While toys and games are “a fundamental part of childhood”, they were especially crucial during the pandemic as parents juggled childcare and work at home. This wasn’t just for parents buying games and activities to replace vacations, theme parks, and movie theaters — “kidults” became an emerging demographic looking to relieve boredom, create new hobbies, and even find emotional support.
On this episode of BRAVE COMMERCE, hosts Rachel Tipograph (Founder & CEO of MikMak) and Sarah Hofstetter (President of Profitero) sit down with Laura Henderson, EVP of Marketing at Spin Master, to discuss the growth of toys and games during the pandemic and its continued importance afterwards, advice on staying toy-trendy, and taking risks to reach your professional goals.
“Kidults”, emotional chicken soup, and transitioning to life post-distancing
Social distancing created the condition of “play deprivation”, and this impacted children and adults alike. Toys and games were key to filling this gap, leading to the growth of the “kidult” demographic, the expansion of brands that served them, and the shifting trend toward nostalgic favorites and higher price points. Laura shares how this trend of attracting an older audience even extended to Paw Patrol, a preschool brand popular for two to four year olds, as it became a top show for the eight and older audience that enjoyed this show as a form of “emotional chicken soup.” Similarly, online games like Roblox, Fortnite, and Toca Boca became digital playgrounds, conducive for social interactions and play without physical proximity. Other toys such as Kinetic Sand and Orbeez were therapeutic and stress relieving in nature, and were especially helpful for sensory play, ASMR, and fidgeting activities.
Laura believes that the role of toys in augmenting play is going to be even more critical as we move out of the pandemic. Imaginative play, for example, can provide individuals a smooth emotional and social transition back to post-distancing life. What’s more, these categories “that saw explosive growth during the pandemic, like games, activities, and outdoor toys, will start to normalize” while “those that suffered, especially lower price points and collectibles, will do better.” Physical experiences will also return in a big way for toys as parents begin to want more quality time with their children. This presents an opportunity for innovation post pandemic. Laura gives the example of the CAMP store in New York, a family experience toy store with indoor play. “Traffic is roaring back in a big way.”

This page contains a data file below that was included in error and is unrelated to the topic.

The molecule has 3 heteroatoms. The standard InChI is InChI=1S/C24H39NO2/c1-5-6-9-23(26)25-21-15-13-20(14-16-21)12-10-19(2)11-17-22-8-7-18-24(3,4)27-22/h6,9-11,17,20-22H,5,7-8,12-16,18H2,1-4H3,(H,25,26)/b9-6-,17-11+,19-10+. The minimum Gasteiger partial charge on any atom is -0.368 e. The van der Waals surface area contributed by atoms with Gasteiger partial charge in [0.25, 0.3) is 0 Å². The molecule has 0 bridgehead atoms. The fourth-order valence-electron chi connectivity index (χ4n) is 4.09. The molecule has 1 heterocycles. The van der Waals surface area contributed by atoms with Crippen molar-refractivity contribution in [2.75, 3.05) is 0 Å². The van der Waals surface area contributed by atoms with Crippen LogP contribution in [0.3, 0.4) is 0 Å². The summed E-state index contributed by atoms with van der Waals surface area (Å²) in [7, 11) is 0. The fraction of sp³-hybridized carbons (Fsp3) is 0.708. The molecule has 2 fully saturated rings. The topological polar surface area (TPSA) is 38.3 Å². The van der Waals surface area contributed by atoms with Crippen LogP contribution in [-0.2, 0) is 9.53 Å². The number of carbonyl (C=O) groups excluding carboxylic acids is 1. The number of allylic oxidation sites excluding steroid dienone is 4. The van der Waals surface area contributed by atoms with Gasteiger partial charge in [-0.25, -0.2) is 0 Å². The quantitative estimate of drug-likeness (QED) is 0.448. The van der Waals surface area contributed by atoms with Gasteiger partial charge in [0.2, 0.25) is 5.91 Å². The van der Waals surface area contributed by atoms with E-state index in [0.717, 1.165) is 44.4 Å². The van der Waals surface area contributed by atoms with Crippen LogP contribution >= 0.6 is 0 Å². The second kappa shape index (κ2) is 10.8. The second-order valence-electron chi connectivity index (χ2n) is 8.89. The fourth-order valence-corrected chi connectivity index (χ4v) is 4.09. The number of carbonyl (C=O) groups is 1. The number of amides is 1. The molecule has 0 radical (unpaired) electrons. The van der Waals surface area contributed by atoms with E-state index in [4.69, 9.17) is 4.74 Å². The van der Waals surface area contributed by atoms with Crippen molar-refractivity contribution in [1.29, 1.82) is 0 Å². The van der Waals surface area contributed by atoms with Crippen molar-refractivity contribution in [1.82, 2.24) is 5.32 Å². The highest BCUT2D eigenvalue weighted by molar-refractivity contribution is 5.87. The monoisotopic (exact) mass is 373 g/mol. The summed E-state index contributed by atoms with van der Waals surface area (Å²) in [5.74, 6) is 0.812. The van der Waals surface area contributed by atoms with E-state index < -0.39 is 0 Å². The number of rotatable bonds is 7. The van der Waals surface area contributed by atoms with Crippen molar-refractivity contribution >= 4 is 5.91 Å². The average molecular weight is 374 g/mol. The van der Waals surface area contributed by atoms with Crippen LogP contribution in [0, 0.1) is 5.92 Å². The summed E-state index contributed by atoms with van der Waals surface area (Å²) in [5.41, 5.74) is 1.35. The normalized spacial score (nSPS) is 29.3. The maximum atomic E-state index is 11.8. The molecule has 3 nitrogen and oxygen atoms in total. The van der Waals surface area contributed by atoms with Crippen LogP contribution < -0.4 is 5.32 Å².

Omnichannel commerce for toys is trend-led and highly targeted
When it comes to omnichannel commerce for toys, Laura shares that it's all about “[getting] it discovered” and then to “guide shoppers through that journey.” Toy category is unique in that consumers are constantly aging out of categories (literally!) and brands are constantly looking for new audiences and fans. As a result, the toy industry is extremely trend led. “It's all about the hot toy for that season.”
In fact, although the winter holidays are still critical for toy companies, trendy toys aren’t even limited to holiday shopping anymore. “The reality is that the holiday season has been expanding both earlier and later, especially last year, which was driven a lot by these retailers pushing forward with price promotions,” Laura explains. The expansion of shopping seasons with retailer-driven shopping events has given parents and children a way to discover what's new in the category while giving brands and retailers early indicators of product traction as they plan which products to lean into or pull back from for the holiday inventory. Laura tells us that both brands and retailers are “watching very closely at performance and being pretty surgical at this time of the year, putting the most hardworking media we can against our most important brands to generate demand, and then very targeted placements to drive conversion.”
Bravery in the pursuit of professional goals
Laura’s relentless drive to achieve her professional goals led to her bravest moment — “throwing a guy out of a plane at 25,000 feet without a parachute.” At the time, she was creating a media monetization model at Mondelēz because consumers were becoming harder and harder to reach, skipping and blocking ads. Their strategy at the time was to “create content that's good enough to make money” because “if it's good enough to make money, it's good enough to earn attention.”
After trying all the tools in the toolbox, from digital apps to a video series partnership with Buzzfeed, her team’s efforts culminated in a live TV stunt to support the relaunch of Stride gum, which was all about “mad intensity.” In it, a world famous skydiver would jump from a plane with no parachute. There were endless logistic concerns and obstacles along the way. “Can he physically do this? Is that possible? But even bigger, can we get it made? Can we get it funded? Will it get on air? Will it generate some revenue?” The brand name, as well as Laura’s name, were at stake and it was a colossal risk to take on. “We almost didn't make it to air,” Laura shares. “But ultimately, he landed safely. We did get it on air. We generated money, we had over a billion impressions. And I got a lot more gray hair.”
Ready to become BRAVE together? Subscribe today!